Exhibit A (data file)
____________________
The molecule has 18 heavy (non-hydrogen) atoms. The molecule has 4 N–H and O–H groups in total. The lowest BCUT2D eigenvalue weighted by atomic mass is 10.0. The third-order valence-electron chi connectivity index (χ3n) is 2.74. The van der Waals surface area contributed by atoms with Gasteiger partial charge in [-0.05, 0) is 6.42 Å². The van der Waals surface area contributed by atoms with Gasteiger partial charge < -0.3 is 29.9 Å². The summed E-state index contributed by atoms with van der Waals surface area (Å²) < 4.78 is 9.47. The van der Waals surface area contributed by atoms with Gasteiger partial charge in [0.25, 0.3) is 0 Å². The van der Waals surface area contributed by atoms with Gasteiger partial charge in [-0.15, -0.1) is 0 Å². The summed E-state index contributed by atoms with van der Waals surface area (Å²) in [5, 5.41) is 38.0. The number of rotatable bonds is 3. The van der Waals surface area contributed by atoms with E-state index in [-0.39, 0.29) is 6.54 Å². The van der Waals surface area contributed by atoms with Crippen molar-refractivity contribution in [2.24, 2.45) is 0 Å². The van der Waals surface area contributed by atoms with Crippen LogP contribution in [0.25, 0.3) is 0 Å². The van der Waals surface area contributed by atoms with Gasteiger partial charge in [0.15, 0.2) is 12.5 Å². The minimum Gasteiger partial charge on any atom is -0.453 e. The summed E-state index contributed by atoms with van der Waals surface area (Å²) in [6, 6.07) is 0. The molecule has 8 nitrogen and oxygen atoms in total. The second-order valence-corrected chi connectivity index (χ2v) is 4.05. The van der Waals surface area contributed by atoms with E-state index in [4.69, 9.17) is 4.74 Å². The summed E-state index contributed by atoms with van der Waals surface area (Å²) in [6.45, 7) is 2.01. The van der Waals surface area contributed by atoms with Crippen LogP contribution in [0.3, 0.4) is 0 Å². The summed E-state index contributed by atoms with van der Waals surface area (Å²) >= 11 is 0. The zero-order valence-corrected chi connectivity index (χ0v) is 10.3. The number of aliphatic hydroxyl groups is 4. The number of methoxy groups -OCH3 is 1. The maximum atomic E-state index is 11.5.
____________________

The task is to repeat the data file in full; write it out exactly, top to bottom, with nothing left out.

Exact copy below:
The molecule has 18 heavy (non-hydrogen) atoms. The molecule has 4 N–H and O–H groups in total. The lowest BCUT2D eigenvalue weighted by atomic mass is 10.0. The third-order valence-electron chi connectivity index (χ3n) is 2.74. The van der Waals surface area contributed by atoms with Gasteiger partial charge in [-0.05, 0) is 6.42 Å². The van der Waals surface area contributed by atoms with Gasteiger partial charge < -0.3 is 29.9 Å². The summed E-state index contributed by atoms with van der Waals surface area (Å²) < 4.78 is 9.47. The van der Waals surface area contributed by atoms with Gasteiger partial charge in [0.25, 0.3) is 0 Å². The van der Waals surface area contributed by atoms with Gasteiger partial charge in [-0.15, -0.1) is 0 Å². The summed E-state index contributed by atoms with van der Waals surface area (Å²) in [5, 5.41) is 38.0. The number of rotatable bonds is 3. The van der Waals surface area contributed by atoms with E-state index in [-0.39, 0.29) is 6.54 Å². The van der Waals surface area contributed by atoms with Crippen molar-refractivity contribution in [2.24, 2.45) is 0 Å². The van der Waals surface area contributed by atoms with Crippen LogP contribution in [0.25, 0.3) is 0 Å². The van der Waals surface area contributed by atoms with Gasteiger partial charge in [0.15, 0.2) is 12.5 Å². The minimum Gasteiger partial charge on any atom is -0.453 e. The summed E-state index contributed by atoms with van der Waals surface area (Å²) in [6, 6.07) is 0. The molecule has 8 nitrogen and oxygen atoms in total. The second-order valence-corrected chi connectivity index (χ2v) is 4.05. The van der Waals surface area contributed by atoms with E-state index in [4.69, 9.17) is 4.74 Å². The summed E-state index contributed by atoms with van der Waals surface area (Å²) in [6.45, 7) is 2.01. The van der Waals surface area contributed by atoms with Crippen LogP contribution in [0.3, 0.4) is 0 Å². The summed E-state index contributed by atoms with van der Waals surface area (Å²) >= 11 is 0. The zero-order valence-corrected chi connectivity index (χ0v) is 10.3. The number of aliphatic hydroxyl groups is 4. The number of methoxy groups -OCH3 is 1. The maximum atomic E-state index is 11.5.